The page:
It was a special experience to sit in the front row at Bellator 206 in San Jose, Calif.. It was unlike anything else I have ever seen. To watch what was, to most’s agreement, the biggest card in Bellator history right beside the cage is something I will never forget in my life. Just as special was the atmosphere that I was a part of by simply being in the SAP Center.
I remember being present at Bellator 186: Bader vs Vassell in Pennsylvania, but the atmosphere was nowhere near what it was on Saturday. At that event, which took place just last year, the upper section was completely closed off. Even in the lower sections, there were empty seats all over the place.
In just under a year, Bellator has taken some massive steps. The company has made some unbelievable free-agent signings, including UFC stars Rory MacDonald, Gegard Mousasi and Lyoto Machida.
Something that you have heard many times from the fighters themselves that have been in both the UFC and Bellator, is that Bellator treats their fighters better and with more respect, which starts from the top of the promotion. Bellator head Scott Coker is undoubtedly a substantial part of Bellator’s recent success. He has made some giant moves for his promotion, such as signing a deal with the digital network DAZN. Fighters have no problem letting the public know that Coker cares about his fighters individually, whereas UFC President Dana White, although excellent at his job, gets a lot of criticism at times from fighters for the things he says.
Even just about a year ago, the MMA community never really looked at Bellator and the UFC on the same level. The UFC was always the promotion when it came to the sport, and the organization still may be, at least for now. However, one thing’s for sure: the lead the UFC had is slowly but surely deteriorating. More than once, we have heard fighters in the UFC either complain about their pay or ask for more. Meanwhile, Bellator fighters rarely seem to have a problem with their wages.
Mousasi, while still under contract with the UFC before the last fight on his deal against Chris Weidman at UFC 210, asked for “what is fair.” He made it clear that he does not ask for an excessive amount of pay, but simply what he deserves.
The same is true for MacDonald. After signing with Bellator, he spoke out on how little he got paid compared to what he deserved after his legendary war against Robbie Lawler at UFC 189. It was one of the greatest fights ever, yet the one who made it happen profited very little off of it.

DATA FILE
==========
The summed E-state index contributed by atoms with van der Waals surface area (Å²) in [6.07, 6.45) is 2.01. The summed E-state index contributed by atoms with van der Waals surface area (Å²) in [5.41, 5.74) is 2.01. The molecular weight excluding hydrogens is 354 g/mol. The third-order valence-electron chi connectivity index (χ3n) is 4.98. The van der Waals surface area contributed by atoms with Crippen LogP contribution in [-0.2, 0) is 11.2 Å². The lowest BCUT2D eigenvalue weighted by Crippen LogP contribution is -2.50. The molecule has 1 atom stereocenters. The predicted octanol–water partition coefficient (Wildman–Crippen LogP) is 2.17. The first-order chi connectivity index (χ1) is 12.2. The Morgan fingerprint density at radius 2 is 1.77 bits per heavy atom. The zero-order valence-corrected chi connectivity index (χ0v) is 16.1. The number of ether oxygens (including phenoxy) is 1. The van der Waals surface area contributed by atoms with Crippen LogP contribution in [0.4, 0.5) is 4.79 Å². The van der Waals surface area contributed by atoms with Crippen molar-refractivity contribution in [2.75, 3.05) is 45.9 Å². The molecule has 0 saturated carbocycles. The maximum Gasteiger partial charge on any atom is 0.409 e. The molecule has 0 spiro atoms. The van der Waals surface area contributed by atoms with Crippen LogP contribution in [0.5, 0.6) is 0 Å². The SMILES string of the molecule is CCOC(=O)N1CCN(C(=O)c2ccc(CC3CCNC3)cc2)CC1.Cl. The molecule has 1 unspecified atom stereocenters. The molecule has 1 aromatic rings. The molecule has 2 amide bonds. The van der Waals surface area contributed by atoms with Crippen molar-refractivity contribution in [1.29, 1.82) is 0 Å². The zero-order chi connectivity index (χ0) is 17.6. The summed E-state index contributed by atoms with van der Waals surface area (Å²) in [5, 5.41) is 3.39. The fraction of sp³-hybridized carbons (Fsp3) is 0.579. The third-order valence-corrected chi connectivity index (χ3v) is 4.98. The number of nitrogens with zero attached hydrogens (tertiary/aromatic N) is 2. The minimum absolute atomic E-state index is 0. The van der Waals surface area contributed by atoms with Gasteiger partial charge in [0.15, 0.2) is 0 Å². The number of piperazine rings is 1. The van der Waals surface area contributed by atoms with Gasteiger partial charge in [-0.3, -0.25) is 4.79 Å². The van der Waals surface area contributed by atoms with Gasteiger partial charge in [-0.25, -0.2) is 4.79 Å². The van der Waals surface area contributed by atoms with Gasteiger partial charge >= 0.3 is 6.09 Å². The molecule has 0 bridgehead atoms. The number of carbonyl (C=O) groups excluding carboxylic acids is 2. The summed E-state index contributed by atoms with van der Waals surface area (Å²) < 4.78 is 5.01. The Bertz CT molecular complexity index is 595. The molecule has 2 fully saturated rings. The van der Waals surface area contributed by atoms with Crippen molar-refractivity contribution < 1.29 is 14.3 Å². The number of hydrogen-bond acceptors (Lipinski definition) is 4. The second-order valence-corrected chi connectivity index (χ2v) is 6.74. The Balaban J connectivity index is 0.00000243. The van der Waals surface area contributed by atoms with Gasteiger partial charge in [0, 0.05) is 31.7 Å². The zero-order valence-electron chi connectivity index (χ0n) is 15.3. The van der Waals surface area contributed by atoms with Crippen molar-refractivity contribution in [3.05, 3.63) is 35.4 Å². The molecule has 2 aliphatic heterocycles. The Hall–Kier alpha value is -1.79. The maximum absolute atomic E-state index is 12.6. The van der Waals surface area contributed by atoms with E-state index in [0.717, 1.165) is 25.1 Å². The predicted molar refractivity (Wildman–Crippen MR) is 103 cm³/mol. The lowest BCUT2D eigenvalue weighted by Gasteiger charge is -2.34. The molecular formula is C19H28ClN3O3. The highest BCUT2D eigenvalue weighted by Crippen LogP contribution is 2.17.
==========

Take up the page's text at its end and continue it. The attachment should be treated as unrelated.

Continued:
Momentum is a scary thing. If there is one advantage Bellator has over the UFC right now, it is momentum. The UFC has been staggering in 2018 so far, with almost every pay-per-view card having a major fight pulled from it. UFC 221 had Robert Whittaker scrapped with an injury. UFC 222 suffered when Max Holloway was pulled from the card. UFC 223 was possibly the most disastrous event in UFC history, with Tony Ferguson suffering a major injury just a week out from the fight, and also the infamous bus incident taking out Michael Chiesa and Ray Borg from the card as well. UFC 226 had Holloway once again suffer a setback. And, of course, UFC 228 had brand new women’s flyweight champion Nicco Montaño pull out at the last minute after troubles with making weight. The point is, the UFC has not been so lucky with the events that it has put on this year.
On the contrary, Bellator hasn’t had many problems with its fighters pulling out of bouts. Whenever there is a massive fight in the UFC nowadays, it seems like everyone is holding their breath, worried about someone pulling out, rather than being excited about the match-up. This is absolutely warranted, too, considering how many injury withdrawals have occurred this year. Even for the massive fight between Khabib Nurmagomedov and Conor McGregor, the first question was, “Can they both make it to the fight?” This is problematic, particularly for a promotion that relies on pay-per-view sales to conduct business.
The pay-per-view system seems to be hurting the UFC’s business. Now that the price tag for every pay-per-view has risen up to $65 from $60, it is understandable how a lot of the fans feel overwhelmed by the price. It’s not cheap.
The big four sports leagues in the United States, and even promotions like the WWE, are paying their athletes far more than the UFC pays its fighters. None of these organizations are working with a pay-per-view system. The WWE did in the past, but it has since moved its marketing strategy to its own WWE Network, where fans only have to pay $9.99 monthly. The WWE seems to be doing just fine, too, and maybe even better since the switch.
Bellator is following a similar path. It’s moving content to an exclusive network in DAZN. With a subscription price of $9.99 per month, DAZN not only provides streams for Bellator, but it carries boxing as well. How things will turn out for Bellator in the long-term remains to be seen, but it’s worth noting that the organization is staying away from the pay-per-view business model.
It would be a reach to say that Bellator is ahead of the UFC at this point, but this is not all that important. It has always been that way. However, the gaps are closing between the two promotions. For the UFC, this is a scary thing. A lot of big-name fighters has been going over to the other side recently. For whatever it might mean for the UFC to have Bellator neck and neck with it, this is great for the sport and the business. Competition prompts growth, and right now the UFC and Bellator are in competition. This is only going to help take the sport to the next level.